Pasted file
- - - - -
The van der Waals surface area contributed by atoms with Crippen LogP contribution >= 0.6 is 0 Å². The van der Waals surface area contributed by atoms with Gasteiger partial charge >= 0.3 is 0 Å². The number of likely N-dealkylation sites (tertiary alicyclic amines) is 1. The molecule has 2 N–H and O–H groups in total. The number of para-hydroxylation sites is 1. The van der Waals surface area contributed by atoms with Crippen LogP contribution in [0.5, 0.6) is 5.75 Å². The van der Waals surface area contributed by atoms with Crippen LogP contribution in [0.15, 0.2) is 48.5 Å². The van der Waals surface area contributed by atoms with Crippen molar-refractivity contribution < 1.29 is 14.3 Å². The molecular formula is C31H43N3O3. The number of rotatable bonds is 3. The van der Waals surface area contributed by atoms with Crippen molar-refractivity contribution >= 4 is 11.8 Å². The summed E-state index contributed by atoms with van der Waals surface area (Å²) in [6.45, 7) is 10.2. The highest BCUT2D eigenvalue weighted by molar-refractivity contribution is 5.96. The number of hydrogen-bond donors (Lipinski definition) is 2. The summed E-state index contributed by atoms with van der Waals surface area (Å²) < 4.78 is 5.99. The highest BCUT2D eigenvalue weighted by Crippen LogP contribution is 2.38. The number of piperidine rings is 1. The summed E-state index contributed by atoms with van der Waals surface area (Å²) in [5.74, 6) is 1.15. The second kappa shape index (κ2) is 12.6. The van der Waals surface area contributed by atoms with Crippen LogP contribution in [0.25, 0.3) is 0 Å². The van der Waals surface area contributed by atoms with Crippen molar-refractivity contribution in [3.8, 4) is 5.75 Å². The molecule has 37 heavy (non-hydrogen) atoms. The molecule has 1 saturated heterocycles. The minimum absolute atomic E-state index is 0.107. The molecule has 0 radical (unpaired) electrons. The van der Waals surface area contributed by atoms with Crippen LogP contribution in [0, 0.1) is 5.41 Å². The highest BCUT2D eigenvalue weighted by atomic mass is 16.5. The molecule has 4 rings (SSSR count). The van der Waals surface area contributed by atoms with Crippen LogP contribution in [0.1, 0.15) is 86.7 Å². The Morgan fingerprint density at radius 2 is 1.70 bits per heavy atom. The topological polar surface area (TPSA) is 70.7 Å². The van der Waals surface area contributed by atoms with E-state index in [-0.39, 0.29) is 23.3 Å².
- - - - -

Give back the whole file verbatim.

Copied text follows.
The van der Waals surface area contributed by atoms with Crippen LogP contribution >= 0.6 is 0 Å². The van der Waals surface area contributed by atoms with Gasteiger partial charge >= 0.3 is 0 Å². The number of likely N-dealkylation sites (tertiary alicyclic amines) is 1. The molecule has 2 N–H and O–H groups in total. The number of para-hydroxylation sites is 1. The van der Waals surface area contributed by atoms with Crippen LogP contribution in [0.5, 0.6) is 5.75 Å². The van der Waals surface area contributed by atoms with Crippen LogP contribution in [0.15, 0.2) is 48.5 Å². The van der Waals surface area contributed by atoms with Crippen molar-refractivity contribution < 1.29 is 14.3 Å². The molecular formula is C31H43N3O3. The number of rotatable bonds is 3. The van der Waals surface area contributed by atoms with Crippen molar-refractivity contribution >= 4 is 11.8 Å². The summed E-state index contributed by atoms with van der Waals surface area (Å²) in [6.45, 7) is 10.2. The highest BCUT2D eigenvalue weighted by molar-refractivity contribution is 5.96. The number of hydrogen-bond donors (Lipinski definition) is 2. The summed E-state index contributed by atoms with van der Waals surface area (Å²) < 4.78 is 5.99. The highest BCUT2D eigenvalue weighted by Crippen LogP contribution is 2.38. The number of piperidine rings is 1. The summed E-state index contributed by atoms with van der Waals surface area (Å²) in [5.74, 6) is 1.15. The second kappa shape index (κ2) is 12.6. The van der Waals surface area contributed by atoms with Crippen LogP contribution in [0.25, 0.3) is 0 Å². The van der Waals surface area contributed by atoms with Crippen molar-refractivity contribution in [3.8, 4) is 5.75 Å². The molecule has 37 heavy (non-hydrogen) atoms. The molecule has 1 saturated heterocycles. The minimum absolute atomic E-state index is 0.107. The molecule has 0 radical (unpaired) electrons. The van der Waals surface area contributed by atoms with Crippen LogP contribution in [0, 0.1) is 5.41 Å². The highest BCUT2D eigenvalue weighted by atomic mass is 16.5. The molecule has 4 rings (SSSR count). The van der Waals surface area contributed by atoms with Crippen LogP contribution in [0.1, 0.15) is 86.7 Å². The Morgan fingerprint density at radius 2 is 1.70 bits per heavy atom. The topological polar surface area (TPSA) is 70.7 Å². The van der Waals surface area contributed by atoms with E-state index in [-0.39, 0.29) is 23.3 Å².